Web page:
For the many Georgia families who rely on private wells for drinking water, no news is good news. And the good news is that a recent well-water testing program has found few problems.
"Most wells are OK in terms of their drinking-water quality," said Tony Tyson, an engineer with the University of Georgia Extension Service.
"We did find some problems with high nitrate-nitrogen in some," he said. "And a few were high in lead. But most are just nuisance problems, such as staining, off taste or odor caused by minerals like iron, manganese and calcium. All water contains some natural dissolved minerals."
For the most part, nitrate levels were below the normal drinking water standards of 10 parts per million. Those above the standard were normally on a confinement livestock farm or too close to a septic system, said Parshall Bush, an extension pesticide residue chemist. Most were also from older, poorly constructed shallow wells.
"Families with confinement livestock operations need to test their water," Bush said. "If the nitrate level is above 10 ppm, they need to treat it or find another source for drinking water. Nitrates take a while to get into a water source. And it will take a while to get them out."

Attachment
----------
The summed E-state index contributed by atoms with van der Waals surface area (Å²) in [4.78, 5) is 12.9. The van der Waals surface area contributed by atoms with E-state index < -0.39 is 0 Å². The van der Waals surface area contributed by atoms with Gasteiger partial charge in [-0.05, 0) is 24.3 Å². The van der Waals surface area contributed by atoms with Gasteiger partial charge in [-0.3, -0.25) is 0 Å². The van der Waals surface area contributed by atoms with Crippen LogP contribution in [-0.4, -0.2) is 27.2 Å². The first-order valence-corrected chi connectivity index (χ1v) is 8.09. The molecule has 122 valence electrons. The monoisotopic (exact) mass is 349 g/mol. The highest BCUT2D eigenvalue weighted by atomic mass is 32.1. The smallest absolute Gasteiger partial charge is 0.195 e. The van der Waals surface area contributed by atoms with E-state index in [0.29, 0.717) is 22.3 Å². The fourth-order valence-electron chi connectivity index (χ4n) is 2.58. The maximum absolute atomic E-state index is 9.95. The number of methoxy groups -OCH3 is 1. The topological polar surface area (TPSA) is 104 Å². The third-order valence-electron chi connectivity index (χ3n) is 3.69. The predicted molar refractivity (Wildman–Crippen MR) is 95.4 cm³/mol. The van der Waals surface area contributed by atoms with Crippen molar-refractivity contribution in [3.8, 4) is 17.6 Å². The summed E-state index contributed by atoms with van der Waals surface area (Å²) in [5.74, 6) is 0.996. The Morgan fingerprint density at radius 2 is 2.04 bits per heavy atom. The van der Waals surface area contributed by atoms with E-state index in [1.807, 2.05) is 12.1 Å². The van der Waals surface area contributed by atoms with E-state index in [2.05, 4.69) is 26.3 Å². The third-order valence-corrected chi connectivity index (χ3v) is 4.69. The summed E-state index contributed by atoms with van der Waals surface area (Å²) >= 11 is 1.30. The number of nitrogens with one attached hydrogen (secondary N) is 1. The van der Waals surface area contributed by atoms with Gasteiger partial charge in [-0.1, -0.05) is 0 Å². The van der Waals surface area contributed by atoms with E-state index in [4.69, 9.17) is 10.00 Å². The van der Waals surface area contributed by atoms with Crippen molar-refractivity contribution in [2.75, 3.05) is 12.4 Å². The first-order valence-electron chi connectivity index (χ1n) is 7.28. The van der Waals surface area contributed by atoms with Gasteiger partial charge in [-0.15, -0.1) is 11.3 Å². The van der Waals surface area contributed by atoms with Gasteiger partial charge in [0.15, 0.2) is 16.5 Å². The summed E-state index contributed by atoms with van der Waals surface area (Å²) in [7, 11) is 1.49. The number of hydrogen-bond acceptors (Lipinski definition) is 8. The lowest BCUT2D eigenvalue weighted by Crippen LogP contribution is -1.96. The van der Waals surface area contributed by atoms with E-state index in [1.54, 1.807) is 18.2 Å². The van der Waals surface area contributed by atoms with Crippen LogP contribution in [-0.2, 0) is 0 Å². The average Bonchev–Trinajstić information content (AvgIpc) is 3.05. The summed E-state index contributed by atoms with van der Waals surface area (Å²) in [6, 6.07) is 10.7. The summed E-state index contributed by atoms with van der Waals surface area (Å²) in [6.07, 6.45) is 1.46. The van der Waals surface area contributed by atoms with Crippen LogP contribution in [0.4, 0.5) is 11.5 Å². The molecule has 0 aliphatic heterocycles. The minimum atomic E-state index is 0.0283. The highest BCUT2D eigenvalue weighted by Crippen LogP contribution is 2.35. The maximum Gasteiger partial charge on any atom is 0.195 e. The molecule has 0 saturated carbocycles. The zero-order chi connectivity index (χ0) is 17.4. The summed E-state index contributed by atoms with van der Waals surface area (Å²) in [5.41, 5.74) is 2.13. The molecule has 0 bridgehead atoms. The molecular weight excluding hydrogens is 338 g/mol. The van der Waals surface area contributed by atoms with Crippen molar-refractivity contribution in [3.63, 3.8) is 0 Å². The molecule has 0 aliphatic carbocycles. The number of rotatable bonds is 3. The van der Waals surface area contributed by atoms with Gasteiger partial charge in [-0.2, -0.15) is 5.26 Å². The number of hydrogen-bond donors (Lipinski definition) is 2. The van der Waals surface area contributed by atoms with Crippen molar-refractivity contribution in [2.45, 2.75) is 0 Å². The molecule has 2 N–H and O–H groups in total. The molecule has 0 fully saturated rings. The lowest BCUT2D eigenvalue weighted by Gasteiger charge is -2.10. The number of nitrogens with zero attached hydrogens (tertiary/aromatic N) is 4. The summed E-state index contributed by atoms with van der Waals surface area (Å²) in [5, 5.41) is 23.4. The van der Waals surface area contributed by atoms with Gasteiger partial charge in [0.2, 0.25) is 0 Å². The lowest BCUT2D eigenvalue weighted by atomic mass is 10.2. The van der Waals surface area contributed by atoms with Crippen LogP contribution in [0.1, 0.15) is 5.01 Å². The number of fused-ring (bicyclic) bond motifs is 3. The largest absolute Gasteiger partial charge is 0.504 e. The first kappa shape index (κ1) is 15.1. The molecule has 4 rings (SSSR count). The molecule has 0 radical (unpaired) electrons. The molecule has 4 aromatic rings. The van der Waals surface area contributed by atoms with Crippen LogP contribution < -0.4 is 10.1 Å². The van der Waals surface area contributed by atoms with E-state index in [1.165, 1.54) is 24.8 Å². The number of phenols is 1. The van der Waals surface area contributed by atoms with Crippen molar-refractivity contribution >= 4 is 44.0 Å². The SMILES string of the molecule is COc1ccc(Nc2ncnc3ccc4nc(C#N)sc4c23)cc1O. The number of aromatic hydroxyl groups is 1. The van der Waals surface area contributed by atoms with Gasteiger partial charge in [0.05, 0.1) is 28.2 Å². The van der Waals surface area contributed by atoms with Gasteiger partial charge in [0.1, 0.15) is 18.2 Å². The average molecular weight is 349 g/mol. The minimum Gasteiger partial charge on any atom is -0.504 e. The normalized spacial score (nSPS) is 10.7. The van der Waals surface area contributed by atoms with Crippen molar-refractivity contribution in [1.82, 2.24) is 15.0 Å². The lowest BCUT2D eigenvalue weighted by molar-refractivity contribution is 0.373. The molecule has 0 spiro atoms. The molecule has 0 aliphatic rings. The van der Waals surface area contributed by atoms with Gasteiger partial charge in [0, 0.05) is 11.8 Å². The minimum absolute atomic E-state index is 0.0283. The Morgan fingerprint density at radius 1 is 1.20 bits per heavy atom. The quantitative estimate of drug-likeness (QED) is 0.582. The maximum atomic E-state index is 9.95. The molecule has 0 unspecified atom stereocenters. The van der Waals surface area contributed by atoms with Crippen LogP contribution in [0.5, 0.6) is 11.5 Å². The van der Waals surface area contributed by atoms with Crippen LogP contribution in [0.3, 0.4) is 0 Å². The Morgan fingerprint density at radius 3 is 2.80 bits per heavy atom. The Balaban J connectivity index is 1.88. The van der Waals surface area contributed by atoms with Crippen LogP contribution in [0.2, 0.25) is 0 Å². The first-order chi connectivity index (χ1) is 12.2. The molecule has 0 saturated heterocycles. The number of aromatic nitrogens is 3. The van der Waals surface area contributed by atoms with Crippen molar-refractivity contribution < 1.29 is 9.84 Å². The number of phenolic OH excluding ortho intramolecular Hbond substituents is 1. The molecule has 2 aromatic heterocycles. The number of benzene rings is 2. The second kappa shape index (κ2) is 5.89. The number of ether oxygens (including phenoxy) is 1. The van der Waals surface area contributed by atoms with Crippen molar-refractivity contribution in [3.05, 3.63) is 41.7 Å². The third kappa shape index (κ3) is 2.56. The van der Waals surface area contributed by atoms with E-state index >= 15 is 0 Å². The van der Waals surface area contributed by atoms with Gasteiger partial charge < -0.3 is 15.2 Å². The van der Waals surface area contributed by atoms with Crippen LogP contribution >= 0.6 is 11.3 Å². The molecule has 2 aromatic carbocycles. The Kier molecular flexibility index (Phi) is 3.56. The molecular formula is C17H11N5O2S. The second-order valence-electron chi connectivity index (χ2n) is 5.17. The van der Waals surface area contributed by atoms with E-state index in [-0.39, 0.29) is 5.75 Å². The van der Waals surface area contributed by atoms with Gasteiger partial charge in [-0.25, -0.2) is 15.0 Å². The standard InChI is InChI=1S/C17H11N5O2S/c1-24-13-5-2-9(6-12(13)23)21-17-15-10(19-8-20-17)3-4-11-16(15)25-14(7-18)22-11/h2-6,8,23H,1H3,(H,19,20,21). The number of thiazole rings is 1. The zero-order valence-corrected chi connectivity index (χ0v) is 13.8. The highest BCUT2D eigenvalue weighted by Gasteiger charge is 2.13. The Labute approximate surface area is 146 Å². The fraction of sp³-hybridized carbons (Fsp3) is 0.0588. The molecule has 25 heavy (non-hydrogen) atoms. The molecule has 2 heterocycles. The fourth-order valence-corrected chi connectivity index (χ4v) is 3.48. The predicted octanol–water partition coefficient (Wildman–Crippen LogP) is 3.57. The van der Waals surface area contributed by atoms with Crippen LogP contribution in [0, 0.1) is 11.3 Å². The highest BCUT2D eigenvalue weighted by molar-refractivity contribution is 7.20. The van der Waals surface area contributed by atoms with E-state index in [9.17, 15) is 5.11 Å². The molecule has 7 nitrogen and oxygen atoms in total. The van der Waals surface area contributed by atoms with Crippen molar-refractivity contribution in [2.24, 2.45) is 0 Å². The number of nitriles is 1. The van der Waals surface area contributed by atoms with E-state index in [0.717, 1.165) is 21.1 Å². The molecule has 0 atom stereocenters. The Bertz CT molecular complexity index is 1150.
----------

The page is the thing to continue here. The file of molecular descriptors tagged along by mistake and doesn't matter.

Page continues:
Bush also traced a problem along the fall line.
"The pH of drinking-water samples along the fall line is quite acidic," he said. "That could lead to potential lead and copper being leached from the pipes. Those folks along the fall line should have their water tested for lead and copper."
The UGA College of Agricultural and Environmental Sciences experts recommend regular testing for people with private wells. They should test the water routinely for the minerals, bacteria and nitrates.
The health department usually tests for bacteria. The UGA labs and private labs can test for minerals and other elements.
"We can also test for pesticides and petroleum products," Tyson said. "Those rarely show up, and testing for them can get expensive. So we don't usually recommend those tests unless there's a reason to believe there's a problem.
"Levels of pesticides, volatile organic chemicals or petroleum are the things people tend to be afraid of," he said. "But we very rarely find them in ground water."
In 1989, the Extension Service began to compile a data base to learn the extent of nitrate contamination in private wells in Georgia. Through 1996, they tested around 7,000 wells for 15 mineral elements plus pH, hardness and nitrate-nitrogen.
The current data includes nearly 4,600 samples collected since 1992. The samples were analyzed by the UGA labs in Athens. The testing program serves mainly private well owners to insure safe drinking water.
Call your county agent to learn more about sampling drinking water for testing. There is a small fee to conduct some of the tests.